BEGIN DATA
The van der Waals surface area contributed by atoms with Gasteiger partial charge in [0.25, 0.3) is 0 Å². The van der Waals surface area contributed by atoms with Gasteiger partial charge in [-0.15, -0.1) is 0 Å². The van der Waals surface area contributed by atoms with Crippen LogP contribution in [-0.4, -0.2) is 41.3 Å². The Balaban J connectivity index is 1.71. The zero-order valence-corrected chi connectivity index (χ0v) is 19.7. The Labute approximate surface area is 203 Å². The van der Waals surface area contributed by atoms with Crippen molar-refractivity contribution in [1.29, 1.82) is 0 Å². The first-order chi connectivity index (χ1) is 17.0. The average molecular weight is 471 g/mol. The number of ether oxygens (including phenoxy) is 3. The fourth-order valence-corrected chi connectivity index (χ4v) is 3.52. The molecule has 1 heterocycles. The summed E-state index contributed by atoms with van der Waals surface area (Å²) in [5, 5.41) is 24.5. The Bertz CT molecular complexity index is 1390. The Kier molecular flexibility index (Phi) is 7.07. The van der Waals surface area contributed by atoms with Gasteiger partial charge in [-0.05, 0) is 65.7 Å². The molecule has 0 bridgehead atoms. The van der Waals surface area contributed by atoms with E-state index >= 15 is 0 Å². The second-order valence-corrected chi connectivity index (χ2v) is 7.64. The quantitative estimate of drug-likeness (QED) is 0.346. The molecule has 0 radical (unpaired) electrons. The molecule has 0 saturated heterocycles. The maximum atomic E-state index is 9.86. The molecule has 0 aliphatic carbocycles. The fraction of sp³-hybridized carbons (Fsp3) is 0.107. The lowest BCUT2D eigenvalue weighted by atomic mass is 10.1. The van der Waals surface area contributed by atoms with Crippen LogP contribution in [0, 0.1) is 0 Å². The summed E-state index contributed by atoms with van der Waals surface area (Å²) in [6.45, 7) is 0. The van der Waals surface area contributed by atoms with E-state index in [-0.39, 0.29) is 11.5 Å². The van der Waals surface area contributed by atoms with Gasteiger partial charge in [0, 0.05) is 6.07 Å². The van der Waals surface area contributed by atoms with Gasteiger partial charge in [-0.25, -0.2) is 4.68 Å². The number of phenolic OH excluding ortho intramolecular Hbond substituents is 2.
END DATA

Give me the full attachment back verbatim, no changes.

The van der Waals surface area contributed by atoms with Gasteiger partial charge in [0.25, 0.3) is 0 Å². The van der Waals surface area contributed by atoms with Gasteiger partial charge in [-0.15, -0.1) is 0 Å². The van der Waals surface area contributed by atoms with Crippen LogP contribution in [-0.4, -0.2) is 41.3 Å². The Balaban J connectivity index is 1.71. The zero-order valence-corrected chi connectivity index (χ0v) is 19.7. The Labute approximate surface area is 203 Å². The van der Waals surface area contributed by atoms with Crippen molar-refractivity contribution in [1.29, 1.82) is 0 Å². The first-order chi connectivity index (χ1) is 17.0. The average molecular weight is 471 g/mol. The number of ether oxygens (including phenoxy) is 3. The fourth-order valence-corrected chi connectivity index (χ4v) is 3.52. The molecule has 1 heterocycles. The summed E-state index contributed by atoms with van der Waals surface area (Å²) in [5, 5.41) is 24.5. The Bertz CT molecular complexity index is 1390. The Kier molecular flexibility index (Phi) is 7.07. The van der Waals surface area contributed by atoms with Gasteiger partial charge in [-0.05, 0) is 65.7 Å². The molecule has 0 bridgehead atoms. The van der Waals surface area contributed by atoms with E-state index >= 15 is 0 Å². The second-order valence-corrected chi connectivity index (χ2v) is 7.64. The quantitative estimate of drug-likeness (QED) is 0.346. The molecule has 0 radical (unpaired) electrons. The molecule has 0 saturated heterocycles. The maximum atomic E-state index is 9.86. The molecule has 0 aliphatic carbocycles. The fraction of sp³-hybridized carbons (Fsp3) is 0.107. The lowest BCUT2D eigenvalue weighted by atomic mass is 10.1. The van der Waals surface area contributed by atoms with Crippen LogP contribution in [0, 0.1) is 0 Å². The summed E-state index contributed by atoms with van der Waals surface area (Å²) in [6.45, 7) is 0. The van der Waals surface area contributed by atoms with E-state index in [-0.39, 0.29) is 11.5 Å². The van der Waals surface area contributed by atoms with Gasteiger partial charge in [0, 0.05) is 6.07 Å². The van der Waals surface area contributed by atoms with Gasteiger partial charge in [-0.25, -0.2) is 4.68 Å². The number of phenolic OH excluding ortho intramolecular Hbond substituents is 2.